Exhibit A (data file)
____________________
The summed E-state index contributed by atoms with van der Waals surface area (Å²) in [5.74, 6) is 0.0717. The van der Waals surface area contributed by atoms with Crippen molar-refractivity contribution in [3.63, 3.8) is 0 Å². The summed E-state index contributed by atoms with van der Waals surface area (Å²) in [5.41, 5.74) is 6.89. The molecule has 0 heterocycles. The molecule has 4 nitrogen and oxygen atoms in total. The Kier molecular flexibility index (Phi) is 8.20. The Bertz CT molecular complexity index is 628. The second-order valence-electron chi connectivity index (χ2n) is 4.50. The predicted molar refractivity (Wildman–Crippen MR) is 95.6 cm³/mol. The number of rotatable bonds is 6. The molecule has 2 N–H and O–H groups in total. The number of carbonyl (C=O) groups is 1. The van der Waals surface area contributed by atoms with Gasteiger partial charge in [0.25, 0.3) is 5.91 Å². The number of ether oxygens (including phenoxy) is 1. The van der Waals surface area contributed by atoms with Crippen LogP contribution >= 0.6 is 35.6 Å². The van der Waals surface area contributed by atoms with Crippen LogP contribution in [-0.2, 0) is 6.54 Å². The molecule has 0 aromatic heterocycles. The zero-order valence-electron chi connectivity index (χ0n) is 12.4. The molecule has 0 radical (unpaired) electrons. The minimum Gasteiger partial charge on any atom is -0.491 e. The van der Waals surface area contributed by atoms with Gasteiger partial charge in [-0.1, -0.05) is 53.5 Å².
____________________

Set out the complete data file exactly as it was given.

The summed E-state index contributed by atoms with van der Waals surface area (Å²) in [5.74, 6) is 0.0717. The van der Waals surface area contributed by atoms with Crippen molar-refractivity contribution in [3.63, 3.8) is 0 Å². The summed E-state index contributed by atoms with van der Waals surface area (Å²) in [5.41, 5.74) is 6.89. The molecule has 0 heterocycles. The molecule has 4 nitrogen and oxygen atoms in total. The Kier molecular flexibility index (Phi) is 8.20. The Bertz CT molecular complexity index is 628. The second-order valence-electron chi connectivity index (χ2n) is 4.50. The predicted molar refractivity (Wildman–Crippen MR) is 95.6 cm³/mol. The number of rotatable bonds is 6. The molecule has 2 N–H and O–H groups in total. The number of carbonyl (C=O) groups is 1. The van der Waals surface area contributed by atoms with Gasteiger partial charge in [0.25, 0.3) is 5.91 Å². The number of ether oxygens (including phenoxy) is 1. The van der Waals surface area contributed by atoms with Crippen LogP contribution >= 0.6 is 35.6 Å². The van der Waals surface area contributed by atoms with Crippen LogP contribution in [-0.2, 0) is 6.54 Å². The molecule has 0 aromatic heterocycles. The zero-order valence-electron chi connectivity index (χ0n) is 12.4. The molecule has 0 radical (unpaired) electrons. The minimum Gasteiger partial charge on any atom is -0.491 e. The van der Waals surface area contributed by atoms with Gasteiger partial charge in [-0.1, -0.05) is 53.5 Å².